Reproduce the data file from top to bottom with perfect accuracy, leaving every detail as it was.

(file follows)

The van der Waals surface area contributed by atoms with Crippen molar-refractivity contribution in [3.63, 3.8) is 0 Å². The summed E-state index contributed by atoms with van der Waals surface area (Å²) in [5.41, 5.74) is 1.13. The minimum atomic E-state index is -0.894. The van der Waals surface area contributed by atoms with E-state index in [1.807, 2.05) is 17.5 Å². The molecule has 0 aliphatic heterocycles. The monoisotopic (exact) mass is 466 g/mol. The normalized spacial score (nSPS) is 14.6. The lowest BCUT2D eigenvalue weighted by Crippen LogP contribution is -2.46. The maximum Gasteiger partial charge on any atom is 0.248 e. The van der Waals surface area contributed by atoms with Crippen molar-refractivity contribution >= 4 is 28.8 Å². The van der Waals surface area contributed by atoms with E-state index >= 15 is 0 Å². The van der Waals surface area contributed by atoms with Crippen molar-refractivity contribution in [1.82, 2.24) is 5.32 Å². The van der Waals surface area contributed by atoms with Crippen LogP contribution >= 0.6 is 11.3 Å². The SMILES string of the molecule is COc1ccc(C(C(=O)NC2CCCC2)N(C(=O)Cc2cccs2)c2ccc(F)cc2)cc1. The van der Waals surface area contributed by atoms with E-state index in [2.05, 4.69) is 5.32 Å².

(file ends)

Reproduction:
The van der Waals surface area contributed by atoms with Crippen molar-refractivity contribution in [3.63, 3.8) is 0 Å². The summed E-state index contributed by atoms with van der Waals surface area (Å²) in [5.41, 5.74) is 1.13. The minimum atomic E-state index is -0.894. The van der Waals surface area contributed by atoms with E-state index in [1.807, 2.05) is 17.5 Å². The molecule has 0 aliphatic heterocycles. The monoisotopic (exact) mass is 466 g/mol. The normalized spacial score (nSPS) is 14.6. The lowest BCUT2D eigenvalue weighted by Crippen LogP contribution is -2.46. The maximum Gasteiger partial charge on any atom is 0.248 e. The van der Waals surface area contributed by atoms with Crippen molar-refractivity contribution >= 4 is 28.8 Å². The van der Waals surface area contributed by atoms with E-state index >= 15 is 0 Å². The van der Waals surface area contributed by atoms with Crippen molar-refractivity contribution in [1.82, 2.24) is 5.32 Å². The van der Waals surface area contributed by atoms with Crippen LogP contribution >= 0.6 is 11.3 Å². The SMILES string of the molecule is COc1ccc(C(C(=O)NC2CCCC2)N(C(=O)Cc2cccs2)c2ccc(F)cc2)cc1. The van der Waals surface area contributed by atoms with E-state index in [2.05, 4.69) is 5.32 Å².